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In Markov Chain literature, one definition is that a chain admits $\pi$ as an invariant distribution if:

$$ \forall \ \theta^t \in \mathcal{H} \ \ \int_{\mathcal{H}}\pi(\theta^{t-1})K(\theta^t|\theta^{t-1})d\theta^{t-1} = \pi(\theta^t) $$

where $\theta^1, \theta_2, \ldots$ are sequences of a Markov Chain and $K(\theta^t|\theta^{t-1})$ is a transition or Markov Kernel. In this case, we say that the chain is $\pi$-invariant.

I am wondering if anyone has any intuition here as to why this is the case. My understanding from Stochastic Processes is that if $\lambda P = \lambda$, then $\lambda$ is an invariant distribution for $P$ a transition matrix. However, the above definition confuses me. Does anyone have any ideas how to interpret it?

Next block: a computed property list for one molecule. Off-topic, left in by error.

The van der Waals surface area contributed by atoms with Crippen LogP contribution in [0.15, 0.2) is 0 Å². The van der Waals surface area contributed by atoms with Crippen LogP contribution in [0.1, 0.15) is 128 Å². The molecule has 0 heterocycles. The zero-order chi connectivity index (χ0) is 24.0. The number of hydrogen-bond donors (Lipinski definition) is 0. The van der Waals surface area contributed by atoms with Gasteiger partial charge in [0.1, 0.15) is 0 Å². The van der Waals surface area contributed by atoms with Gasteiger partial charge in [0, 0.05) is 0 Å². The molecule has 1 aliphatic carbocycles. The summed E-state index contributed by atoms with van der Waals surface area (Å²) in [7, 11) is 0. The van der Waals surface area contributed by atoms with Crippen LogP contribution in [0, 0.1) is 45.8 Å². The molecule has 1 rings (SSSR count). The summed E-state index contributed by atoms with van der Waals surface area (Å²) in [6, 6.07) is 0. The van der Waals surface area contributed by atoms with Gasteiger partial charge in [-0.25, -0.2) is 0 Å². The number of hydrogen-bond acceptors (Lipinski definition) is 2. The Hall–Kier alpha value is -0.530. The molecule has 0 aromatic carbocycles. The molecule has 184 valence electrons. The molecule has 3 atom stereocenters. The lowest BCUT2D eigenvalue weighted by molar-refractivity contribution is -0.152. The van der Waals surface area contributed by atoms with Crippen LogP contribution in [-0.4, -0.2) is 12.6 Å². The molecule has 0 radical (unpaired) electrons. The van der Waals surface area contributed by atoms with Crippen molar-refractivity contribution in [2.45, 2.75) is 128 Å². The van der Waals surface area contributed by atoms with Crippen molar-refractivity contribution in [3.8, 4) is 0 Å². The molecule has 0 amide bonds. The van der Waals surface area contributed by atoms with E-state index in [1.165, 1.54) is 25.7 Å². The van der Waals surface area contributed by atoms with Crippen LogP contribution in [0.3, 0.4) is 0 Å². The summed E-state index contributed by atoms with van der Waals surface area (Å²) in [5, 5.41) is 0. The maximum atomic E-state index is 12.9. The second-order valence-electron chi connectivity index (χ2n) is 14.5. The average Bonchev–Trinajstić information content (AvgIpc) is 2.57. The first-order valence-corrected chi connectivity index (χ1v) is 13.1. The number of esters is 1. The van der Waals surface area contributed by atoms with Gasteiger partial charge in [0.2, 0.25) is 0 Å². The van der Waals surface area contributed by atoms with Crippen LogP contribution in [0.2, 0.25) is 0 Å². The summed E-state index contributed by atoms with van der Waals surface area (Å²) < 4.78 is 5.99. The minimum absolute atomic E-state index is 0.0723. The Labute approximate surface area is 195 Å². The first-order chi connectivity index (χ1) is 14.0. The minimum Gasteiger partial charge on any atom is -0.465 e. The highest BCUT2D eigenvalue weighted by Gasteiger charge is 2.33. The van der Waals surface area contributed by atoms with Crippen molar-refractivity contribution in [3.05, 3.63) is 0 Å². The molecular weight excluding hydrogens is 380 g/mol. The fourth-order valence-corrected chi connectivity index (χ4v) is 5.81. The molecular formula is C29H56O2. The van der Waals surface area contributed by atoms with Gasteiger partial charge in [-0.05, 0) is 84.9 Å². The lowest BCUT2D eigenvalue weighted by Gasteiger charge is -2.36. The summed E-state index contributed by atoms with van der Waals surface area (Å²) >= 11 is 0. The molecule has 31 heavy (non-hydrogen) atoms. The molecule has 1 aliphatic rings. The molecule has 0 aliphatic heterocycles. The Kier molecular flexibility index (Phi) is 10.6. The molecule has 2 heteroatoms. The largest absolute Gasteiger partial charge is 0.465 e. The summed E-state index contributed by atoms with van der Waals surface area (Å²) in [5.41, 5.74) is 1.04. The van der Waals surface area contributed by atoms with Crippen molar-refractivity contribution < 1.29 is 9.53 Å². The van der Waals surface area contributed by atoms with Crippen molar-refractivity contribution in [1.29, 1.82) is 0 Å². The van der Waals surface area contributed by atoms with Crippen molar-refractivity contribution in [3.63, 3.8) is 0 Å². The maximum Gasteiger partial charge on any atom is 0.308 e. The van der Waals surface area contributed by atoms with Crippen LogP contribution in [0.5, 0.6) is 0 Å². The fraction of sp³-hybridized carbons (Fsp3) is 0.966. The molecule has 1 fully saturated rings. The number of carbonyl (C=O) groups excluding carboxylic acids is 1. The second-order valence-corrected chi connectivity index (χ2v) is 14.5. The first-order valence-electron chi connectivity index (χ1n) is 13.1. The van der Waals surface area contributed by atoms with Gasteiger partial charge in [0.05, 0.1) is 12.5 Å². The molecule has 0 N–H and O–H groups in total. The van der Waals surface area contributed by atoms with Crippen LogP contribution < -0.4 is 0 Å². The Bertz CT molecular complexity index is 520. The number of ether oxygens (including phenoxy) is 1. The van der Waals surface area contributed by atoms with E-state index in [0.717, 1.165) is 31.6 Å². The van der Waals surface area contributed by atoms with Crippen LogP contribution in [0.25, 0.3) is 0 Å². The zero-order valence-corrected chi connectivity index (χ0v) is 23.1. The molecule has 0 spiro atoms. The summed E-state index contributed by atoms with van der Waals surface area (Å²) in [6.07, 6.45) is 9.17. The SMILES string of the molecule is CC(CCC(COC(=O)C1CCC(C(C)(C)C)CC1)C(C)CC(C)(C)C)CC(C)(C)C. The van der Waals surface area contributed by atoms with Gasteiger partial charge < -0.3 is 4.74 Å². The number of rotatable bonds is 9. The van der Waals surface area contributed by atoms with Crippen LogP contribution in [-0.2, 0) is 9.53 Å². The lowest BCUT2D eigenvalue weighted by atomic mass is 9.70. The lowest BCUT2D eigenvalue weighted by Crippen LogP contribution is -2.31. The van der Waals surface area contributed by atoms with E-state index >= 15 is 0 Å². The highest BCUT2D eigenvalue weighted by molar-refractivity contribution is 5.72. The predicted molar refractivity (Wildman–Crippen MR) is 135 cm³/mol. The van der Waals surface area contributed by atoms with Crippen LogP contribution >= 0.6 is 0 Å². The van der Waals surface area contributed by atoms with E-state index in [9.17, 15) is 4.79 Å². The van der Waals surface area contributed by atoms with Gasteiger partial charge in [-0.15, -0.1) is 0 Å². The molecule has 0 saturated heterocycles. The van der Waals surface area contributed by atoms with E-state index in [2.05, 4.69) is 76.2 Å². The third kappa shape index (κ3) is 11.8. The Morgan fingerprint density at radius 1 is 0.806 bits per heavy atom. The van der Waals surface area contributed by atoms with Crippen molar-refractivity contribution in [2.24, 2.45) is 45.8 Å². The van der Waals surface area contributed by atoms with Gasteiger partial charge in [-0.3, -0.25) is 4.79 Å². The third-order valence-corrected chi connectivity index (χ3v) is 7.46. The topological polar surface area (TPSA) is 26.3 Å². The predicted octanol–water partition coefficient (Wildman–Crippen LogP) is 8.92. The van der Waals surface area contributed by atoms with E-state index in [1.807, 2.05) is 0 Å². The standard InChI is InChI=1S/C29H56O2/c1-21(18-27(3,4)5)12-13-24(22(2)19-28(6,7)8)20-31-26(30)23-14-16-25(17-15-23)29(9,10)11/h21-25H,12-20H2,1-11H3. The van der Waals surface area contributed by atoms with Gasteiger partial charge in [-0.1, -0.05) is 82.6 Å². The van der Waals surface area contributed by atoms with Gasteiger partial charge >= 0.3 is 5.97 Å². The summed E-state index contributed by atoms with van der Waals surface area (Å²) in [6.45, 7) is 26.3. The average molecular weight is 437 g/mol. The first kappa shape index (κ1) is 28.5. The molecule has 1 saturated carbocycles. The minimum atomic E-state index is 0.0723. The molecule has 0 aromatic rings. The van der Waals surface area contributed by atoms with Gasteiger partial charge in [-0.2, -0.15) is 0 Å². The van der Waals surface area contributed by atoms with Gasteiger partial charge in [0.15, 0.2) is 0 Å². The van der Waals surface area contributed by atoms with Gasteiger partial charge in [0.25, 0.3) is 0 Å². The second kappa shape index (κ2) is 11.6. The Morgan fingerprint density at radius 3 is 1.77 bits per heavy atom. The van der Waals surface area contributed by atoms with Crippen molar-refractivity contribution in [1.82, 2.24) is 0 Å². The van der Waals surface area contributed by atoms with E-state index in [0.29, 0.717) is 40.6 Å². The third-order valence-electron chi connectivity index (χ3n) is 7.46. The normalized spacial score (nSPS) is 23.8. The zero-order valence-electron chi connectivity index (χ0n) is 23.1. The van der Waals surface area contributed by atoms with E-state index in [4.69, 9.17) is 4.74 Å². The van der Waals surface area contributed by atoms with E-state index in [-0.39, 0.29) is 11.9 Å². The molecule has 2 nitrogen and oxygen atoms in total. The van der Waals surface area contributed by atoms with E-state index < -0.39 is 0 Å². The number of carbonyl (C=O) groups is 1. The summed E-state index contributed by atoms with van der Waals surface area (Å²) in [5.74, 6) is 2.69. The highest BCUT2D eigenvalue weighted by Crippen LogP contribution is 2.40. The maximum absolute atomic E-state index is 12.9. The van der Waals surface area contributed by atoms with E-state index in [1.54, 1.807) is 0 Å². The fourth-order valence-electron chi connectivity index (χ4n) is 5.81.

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If you write out $\lambda P = \lambda$ you get $$\sum_i P_{ij} \lambda_i = \lambda_j$$ or in another way, $$\sum_{x_{t-1}} p(x_t \mid x_{t-1}) \lambda(x_{t-1}) = \lambda(x_t)$$ where $\lambda$ is the stationary distribution.

If you replace the sum with an integral and do some more pattern matching, you can see that $\lambda P = \lambda$ is a special case of the integral in your question.

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  • $\begingroup$ Got it! So the above representation you have is for a discrete space and the integral is introduced in the continuous case? $\endgroup$
    – user321627
    May 7, 2017 at 22:46
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    $\begingroup$ @user321627 Yes, essentially $\endgroup$
    – angryavian
    May 7, 2017 at 22:51

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